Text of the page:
Besides the effect of ethnic heritage and genetic background, refractive error development is also affected by visual tasks. Children who spend more time reading and performing near work (e.g., handheld video games) have a tendency to develop higher degrees of myopia earlier in life than those who do not engage in extensive near activities of this type (Optom Vis Sci. 2000;77:549-554). The pathogenesis of near work related myopia involves either the mechanical effect of accommodation (old theory) or optically induced retinal blur from near work, which causes local, neuromodulated, scleral growth and axial elongation (new theory).
When ophthalmologists are asked to provide care for children with progressive myopia and a worrisome family history of myopic retinal detachment or myopic maculopathy, physicians should perform a cycloplegic refraction and repeat the refraction in 6 months. If the myopia is progressing rapidly (greater than 1 D year), progressive lenses with + 3.00 adds may help. These progressive lenses are stronger than those used in the COMET study and may have some benefit in myopes who have poorer facility of accommodation compared to emmetropes.
Patients desiring contact lenses may be prescribed RGPs. With pediatric patients, it is very difficult to later convert a young child into RGPs once they have used soft contact lenses. Therefore, it is better to start with contact lenses that some studies have shown to be effective, despite the findings of the Contact Lens and Myopia Progression (CLAMP) study, which failed to show RGPs preventative effect on progression. Finally, in some children who continue to progress rapidly despite these modalities, the ophthalmologist may want to consider offering atropine with photochromic progressive bifocal lenses after a having an informed discussion of the potential long and short-term side effects of atropine with the child’s parents.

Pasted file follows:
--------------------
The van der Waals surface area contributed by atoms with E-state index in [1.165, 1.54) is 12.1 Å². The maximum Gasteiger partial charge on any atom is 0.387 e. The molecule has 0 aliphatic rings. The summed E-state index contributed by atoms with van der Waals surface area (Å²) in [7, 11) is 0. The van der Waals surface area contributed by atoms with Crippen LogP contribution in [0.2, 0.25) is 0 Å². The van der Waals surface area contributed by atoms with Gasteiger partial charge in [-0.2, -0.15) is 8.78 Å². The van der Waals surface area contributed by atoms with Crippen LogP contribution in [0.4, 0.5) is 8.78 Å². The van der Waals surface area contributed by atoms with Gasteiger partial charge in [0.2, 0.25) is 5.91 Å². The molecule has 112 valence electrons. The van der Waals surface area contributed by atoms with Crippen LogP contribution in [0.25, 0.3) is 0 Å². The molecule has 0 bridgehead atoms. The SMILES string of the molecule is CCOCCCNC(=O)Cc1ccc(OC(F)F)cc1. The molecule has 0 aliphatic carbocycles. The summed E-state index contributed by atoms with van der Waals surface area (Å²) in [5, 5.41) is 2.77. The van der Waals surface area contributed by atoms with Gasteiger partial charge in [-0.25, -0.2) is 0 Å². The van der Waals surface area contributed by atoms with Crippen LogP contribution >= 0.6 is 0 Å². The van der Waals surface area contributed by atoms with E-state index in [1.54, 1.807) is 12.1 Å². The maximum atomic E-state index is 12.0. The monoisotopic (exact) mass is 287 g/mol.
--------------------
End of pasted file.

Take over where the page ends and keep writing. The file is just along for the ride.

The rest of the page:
While correction of refractive error may seem mundane compared to the treatment of cataracts and glaucoma, ophthalmologists should not abdicate their role as researchers in the prevention of eye disease and as practitioners in the prevention of infirmity. There is not a large body of evidence on which to base therapeutic decisions regarding myopia prevention; thus, there is still a place for carefully considered medical and optical interventions which respect the fully informed desires and fears of patients. Surgical bias against myopia should not obscure the ophthalmic community’s role in investigating this significant and increasingly prevalent condition.
||Chung K, Mohidin N, O’Leary DJ. Undercorrection of myopia enhances rather than inhibits myopia progression. Vision Res. 2002;42:2555-2559. |
||Gwiazda J, Hyman L, Hussein M, et al. A randomized clinical trial of progressive addition lenses versus single vision lenses on the progression of myopia in children. Invest Ophthalmol Vis Sci. 2003; 44:1492-1500. |
||Lee JJ, Fang PC, Yang IH, et al. Prevention of myopia progression with 0.05% atropine solution. J Ocul Pharmacol Ther. 2006;22:41-46. |
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||Saw SM, Nieto FJ, Katz J, Schein OD, Levy B, Chew SJ. Factors related to the progression of myopia in Singaporean children. Optom Vis Sci. 2000;77:549-554. |
||Hsiao CH, Lin HC, Chen YF, et al. Infectious keratitis related to overnight orthokeratology. Cornea. 2005;24(7):783-788. |
||Siatkowski RM, Cotter S, Miller JM, Scher CA, Crockett RS, Novack GD. Safety and efficacy of 2% pirenzepine ophthalmic gel in children with myopia. Arch Ophthalmol. 2004;122:1667-1674. |
The author states that he has no financial relationship with the manufacturer or provider of any product or service discussed in this article or with the manufacturer or provider of any competing product or service.